Aroostook drug prevention program disbanded
HOULTON, Maine — For five years, Diversion Alert worked to combat drug addiction and promote ways to help those dealing with addiction.
But the statewide prescription drug abuse prevention program, which saw significant success in its efforts, has now disbanded due to a lack of grant and state funding.
Clare Desrosiers, the former executive director of the organization, said on Thursday that in the end, it was “the state who dropped the ball on the issue.”
Diversion Alert initially was established in Aroostook County in 2009 before being expanded statewide in 2013 with funding from a two-year grant from the Maine attorney general’s office.
The Legislature later allocated $95,000 and Desrosier wrote and acquired grant funding to keep it going.
But the state money and grants dried up and by October of 2017, Desrosier had to leave “because I needed a job. Funding for the position still was not there.”
She said representatives of the state Department of Health and Human Services contacted Diversion Alert’s administrative assistant about funding in June, but by that time, the agency had gone without funding for nine months. That effectively forced the board to dissolve the nonprofit, she said.
Over the past five years, Diversion Alert had found success in changing doctors’ prescribing behaviors and improving patient care in Maine. The program provided secure online access to drug arrest data to health care providers so they could identify patients at risk of overdosing, in need of addiction treatment, or engaged in illegal prescription drug distribution.
Diversion Alert and the Husson School of Pharmacy also began an initiative in 2016 called Wabanaki Pathway to Hope and Healing, which included Take Home Naloxone programs in each of the five tribal clinics in the state.
Gordon Smith, executive director of the Maine Medical Association, said this month that it was sad that Diversion Alert was disbanded, but he indicated that the state’s Prescription Monitoring Program was still working. The program is administered by the Office of Substance Abuse and Mental Health Services within the Maine Department of Health and Human Services. It provides doctors, other prescribers and pharmacists medical information about all controlled substance prescriptions dispensed to patients in Maine through another online, password-protected database.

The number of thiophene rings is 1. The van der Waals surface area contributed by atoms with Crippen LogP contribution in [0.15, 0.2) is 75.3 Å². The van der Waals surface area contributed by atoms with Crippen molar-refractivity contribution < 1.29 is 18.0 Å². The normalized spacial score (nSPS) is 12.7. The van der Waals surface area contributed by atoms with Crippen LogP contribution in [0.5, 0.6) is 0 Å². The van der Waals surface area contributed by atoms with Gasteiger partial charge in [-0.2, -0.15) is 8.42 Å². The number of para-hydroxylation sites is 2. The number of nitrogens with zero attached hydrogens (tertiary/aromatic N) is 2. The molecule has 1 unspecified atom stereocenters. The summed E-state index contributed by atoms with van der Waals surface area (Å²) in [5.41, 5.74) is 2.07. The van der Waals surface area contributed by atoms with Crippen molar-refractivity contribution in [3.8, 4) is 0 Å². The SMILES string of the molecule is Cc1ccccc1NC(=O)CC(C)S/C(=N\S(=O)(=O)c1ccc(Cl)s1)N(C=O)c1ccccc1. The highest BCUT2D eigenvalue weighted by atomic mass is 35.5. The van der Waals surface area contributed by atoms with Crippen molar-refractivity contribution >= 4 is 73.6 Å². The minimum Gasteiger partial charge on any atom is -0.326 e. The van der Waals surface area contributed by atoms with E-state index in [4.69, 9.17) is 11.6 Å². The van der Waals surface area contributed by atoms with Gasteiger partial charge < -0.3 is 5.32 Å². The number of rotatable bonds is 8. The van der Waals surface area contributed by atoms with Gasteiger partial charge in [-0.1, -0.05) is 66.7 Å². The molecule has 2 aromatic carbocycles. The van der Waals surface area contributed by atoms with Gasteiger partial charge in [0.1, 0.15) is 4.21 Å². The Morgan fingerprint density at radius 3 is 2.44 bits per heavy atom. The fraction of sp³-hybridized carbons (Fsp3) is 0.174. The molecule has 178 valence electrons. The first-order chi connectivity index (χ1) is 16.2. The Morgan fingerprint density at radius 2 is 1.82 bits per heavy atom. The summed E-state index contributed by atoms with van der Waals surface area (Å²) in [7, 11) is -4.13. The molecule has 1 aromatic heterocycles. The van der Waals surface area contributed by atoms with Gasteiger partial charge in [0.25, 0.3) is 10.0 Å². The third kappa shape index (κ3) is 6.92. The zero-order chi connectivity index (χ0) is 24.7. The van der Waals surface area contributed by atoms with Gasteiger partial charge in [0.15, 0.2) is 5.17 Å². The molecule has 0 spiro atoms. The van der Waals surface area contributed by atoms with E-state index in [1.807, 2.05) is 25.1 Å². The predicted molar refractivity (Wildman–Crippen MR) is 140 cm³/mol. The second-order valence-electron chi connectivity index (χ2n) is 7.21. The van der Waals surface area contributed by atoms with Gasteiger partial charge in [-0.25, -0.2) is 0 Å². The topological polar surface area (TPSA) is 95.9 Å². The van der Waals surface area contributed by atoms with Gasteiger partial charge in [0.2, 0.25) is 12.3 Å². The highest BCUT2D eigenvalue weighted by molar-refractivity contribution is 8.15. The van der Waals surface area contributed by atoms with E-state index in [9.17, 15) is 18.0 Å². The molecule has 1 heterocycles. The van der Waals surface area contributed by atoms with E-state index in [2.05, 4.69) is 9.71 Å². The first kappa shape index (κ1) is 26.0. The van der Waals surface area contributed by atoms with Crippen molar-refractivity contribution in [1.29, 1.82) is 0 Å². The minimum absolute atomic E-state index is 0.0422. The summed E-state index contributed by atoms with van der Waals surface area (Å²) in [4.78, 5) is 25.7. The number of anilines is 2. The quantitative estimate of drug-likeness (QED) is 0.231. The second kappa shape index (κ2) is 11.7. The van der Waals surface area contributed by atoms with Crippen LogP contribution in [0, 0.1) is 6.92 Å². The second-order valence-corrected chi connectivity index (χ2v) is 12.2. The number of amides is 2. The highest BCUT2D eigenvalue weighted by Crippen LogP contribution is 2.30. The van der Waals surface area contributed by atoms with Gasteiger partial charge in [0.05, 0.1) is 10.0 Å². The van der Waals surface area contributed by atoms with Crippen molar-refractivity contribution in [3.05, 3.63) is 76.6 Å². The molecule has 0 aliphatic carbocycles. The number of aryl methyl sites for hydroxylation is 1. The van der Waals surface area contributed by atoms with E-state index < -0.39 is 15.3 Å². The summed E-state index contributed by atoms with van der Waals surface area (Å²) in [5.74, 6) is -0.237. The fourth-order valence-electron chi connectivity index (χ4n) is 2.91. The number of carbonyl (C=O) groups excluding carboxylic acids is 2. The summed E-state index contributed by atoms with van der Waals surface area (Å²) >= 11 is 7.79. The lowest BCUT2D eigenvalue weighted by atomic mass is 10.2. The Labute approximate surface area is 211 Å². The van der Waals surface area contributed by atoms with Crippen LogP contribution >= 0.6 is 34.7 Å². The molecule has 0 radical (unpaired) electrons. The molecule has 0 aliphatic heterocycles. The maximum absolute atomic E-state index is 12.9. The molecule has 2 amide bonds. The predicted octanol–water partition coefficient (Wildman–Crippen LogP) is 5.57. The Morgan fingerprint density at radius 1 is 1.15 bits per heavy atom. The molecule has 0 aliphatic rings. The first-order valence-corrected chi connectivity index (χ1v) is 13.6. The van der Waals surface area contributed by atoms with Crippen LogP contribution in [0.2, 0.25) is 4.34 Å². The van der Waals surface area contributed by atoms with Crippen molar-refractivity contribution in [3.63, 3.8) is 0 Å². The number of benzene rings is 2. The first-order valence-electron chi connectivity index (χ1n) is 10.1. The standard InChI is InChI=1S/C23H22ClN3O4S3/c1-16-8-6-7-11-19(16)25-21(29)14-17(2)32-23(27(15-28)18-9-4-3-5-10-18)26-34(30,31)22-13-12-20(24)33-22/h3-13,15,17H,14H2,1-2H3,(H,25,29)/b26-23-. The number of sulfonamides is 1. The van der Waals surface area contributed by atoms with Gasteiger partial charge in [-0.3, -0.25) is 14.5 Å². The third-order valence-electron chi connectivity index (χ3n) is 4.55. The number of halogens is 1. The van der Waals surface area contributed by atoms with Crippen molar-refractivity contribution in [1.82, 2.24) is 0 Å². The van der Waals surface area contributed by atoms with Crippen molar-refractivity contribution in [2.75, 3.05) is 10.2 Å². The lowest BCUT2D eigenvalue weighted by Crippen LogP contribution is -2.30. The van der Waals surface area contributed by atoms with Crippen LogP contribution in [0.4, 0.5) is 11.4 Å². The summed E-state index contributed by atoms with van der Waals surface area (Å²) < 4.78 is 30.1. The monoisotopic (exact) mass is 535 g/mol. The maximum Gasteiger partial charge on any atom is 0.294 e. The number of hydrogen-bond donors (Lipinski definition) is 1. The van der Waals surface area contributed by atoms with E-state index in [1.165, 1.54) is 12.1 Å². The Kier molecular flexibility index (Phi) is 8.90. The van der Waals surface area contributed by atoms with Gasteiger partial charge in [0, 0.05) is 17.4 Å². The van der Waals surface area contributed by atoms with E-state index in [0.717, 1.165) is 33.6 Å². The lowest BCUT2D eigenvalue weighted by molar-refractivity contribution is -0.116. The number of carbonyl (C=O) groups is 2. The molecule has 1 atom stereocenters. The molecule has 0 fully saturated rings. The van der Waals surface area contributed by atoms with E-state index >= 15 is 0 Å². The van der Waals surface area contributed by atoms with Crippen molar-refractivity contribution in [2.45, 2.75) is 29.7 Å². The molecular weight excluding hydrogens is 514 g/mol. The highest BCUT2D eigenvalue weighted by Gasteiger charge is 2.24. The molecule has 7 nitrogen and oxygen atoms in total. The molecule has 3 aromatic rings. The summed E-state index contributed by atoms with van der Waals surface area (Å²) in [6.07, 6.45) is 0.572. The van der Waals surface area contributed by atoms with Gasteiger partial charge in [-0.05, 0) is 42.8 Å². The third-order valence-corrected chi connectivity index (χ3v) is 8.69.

“We have had this program since 2004 and under a law passed in 2016, doctors have new regulations that they must adhere to when prescribing opioids,” he said.
The 2016 prescribing law set in place a number of regulations, including limiting patients to a dose equivalent to 100 milligrams of morphine per day and capping prescriptions at seven days for acute pain and 30 days for chronic pain. It also requires prescribers to check the online prescribing database to make sure their patients aren’t “doctor shopping” — visiting multiple medical practices to obtain several prescriptions for commonly abused drugs.
“While I think it is too bad that the state couldn’t find the small amount of money that Diversion Alert requested, there are still safeguards in place,” said Smith.
He also said that more federal money could come forward to allow Diversion Alert to be restarted.
Darrell Crandall, northern division commander for the Maine Drug Enforcement Agency, said Monday that he had served on the board of Diversion Alert for several years.
“It is too bad that funding dried up,” said Crandall. “It was a worthwhile program.”